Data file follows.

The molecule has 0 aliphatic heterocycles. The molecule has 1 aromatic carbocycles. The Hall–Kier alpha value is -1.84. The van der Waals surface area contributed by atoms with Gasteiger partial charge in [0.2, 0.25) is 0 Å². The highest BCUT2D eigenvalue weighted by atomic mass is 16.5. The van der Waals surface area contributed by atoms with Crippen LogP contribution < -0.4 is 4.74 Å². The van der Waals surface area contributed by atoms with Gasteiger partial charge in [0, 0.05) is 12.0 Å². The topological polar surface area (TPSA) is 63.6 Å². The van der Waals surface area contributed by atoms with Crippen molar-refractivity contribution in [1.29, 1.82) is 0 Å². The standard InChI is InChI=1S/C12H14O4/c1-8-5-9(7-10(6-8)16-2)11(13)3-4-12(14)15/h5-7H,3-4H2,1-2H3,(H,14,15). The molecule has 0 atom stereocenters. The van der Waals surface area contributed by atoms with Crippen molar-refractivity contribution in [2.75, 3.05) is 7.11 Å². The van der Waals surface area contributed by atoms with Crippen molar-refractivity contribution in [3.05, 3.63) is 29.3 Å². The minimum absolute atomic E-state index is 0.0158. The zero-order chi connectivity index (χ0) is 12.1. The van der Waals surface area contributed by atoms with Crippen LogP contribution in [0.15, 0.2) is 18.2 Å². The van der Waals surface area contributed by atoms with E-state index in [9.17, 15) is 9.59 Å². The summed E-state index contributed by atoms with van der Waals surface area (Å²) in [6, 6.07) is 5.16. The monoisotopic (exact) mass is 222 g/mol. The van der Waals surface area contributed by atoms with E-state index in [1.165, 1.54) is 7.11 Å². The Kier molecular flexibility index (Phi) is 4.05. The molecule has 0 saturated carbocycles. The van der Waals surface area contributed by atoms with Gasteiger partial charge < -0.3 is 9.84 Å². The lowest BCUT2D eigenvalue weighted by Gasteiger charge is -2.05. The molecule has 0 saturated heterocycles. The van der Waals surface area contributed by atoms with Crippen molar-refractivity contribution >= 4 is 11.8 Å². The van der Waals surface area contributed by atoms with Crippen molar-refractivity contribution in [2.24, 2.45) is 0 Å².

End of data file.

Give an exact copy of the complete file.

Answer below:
The molecule has 0 aliphatic heterocycles. The molecule has 1 aromatic carbocycles. The Hall–Kier alpha value is -1.84. The van der Waals surface area contributed by atoms with Gasteiger partial charge in [0.2, 0.25) is 0 Å². The highest BCUT2D eigenvalue weighted by atomic mass is 16.5. The van der Waals surface area contributed by atoms with Crippen LogP contribution < -0.4 is 4.74 Å². The van der Waals surface area contributed by atoms with Gasteiger partial charge in [0, 0.05) is 12.0 Å². The topological polar surface area (TPSA) is 63.6 Å². The van der Waals surface area contributed by atoms with Crippen molar-refractivity contribution in [1.29, 1.82) is 0 Å². The standard InChI is InChI=1S/C12H14O4/c1-8-5-9(7-10(6-8)16-2)11(13)3-4-12(14)15/h5-7H,3-4H2,1-2H3,(H,14,15). The molecule has 0 atom stereocenters. The van der Waals surface area contributed by atoms with Crippen molar-refractivity contribution in [2.75, 3.05) is 7.11 Å². The van der Waals surface area contributed by atoms with Crippen molar-refractivity contribution in [3.05, 3.63) is 29.3 Å². The minimum absolute atomic E-state index is 0.0158. The zero-order chi connectivity index (χ0) is 12.1. The van der Waals surface area contributed by atoms with Crippen LogP contribution in [0.15, 0.2) is 18.2 Å². The van der Waals surface area contributed by atoms with E-state index in [9.17, 15) is 9.59 Å². The summed E-state index contributed by atoms with van der Waals surface area (Å²) in [6, 6.07) is 5.16. The monoisotopic (exact) mass is 222 g/mol. The van der Waals surface area contributed by atoms with E-state index in [1.165, 1.54) is 7.11 Å². The Kier molecular flexibility index (Phi) is 4.05. The molecule has 0 saturated carbocycles. The van der Waals surface area contributed by atoms with Gasteiger partial charge < -0.3 is 9.84 Å². The lowest BCUT2D eigenvalue weighted by Gasteiger charge is -2.05. The molecule has 0 saturated heterocycles. The van der Waals surface area contributed by atoms with Crippen molar-refractivity contribution >= 4 is 11.8 Å². The van der Waals surface area contributed by atoms with Crippen molar-refractivity contribution in [2.24, 2.45) is 0 Å².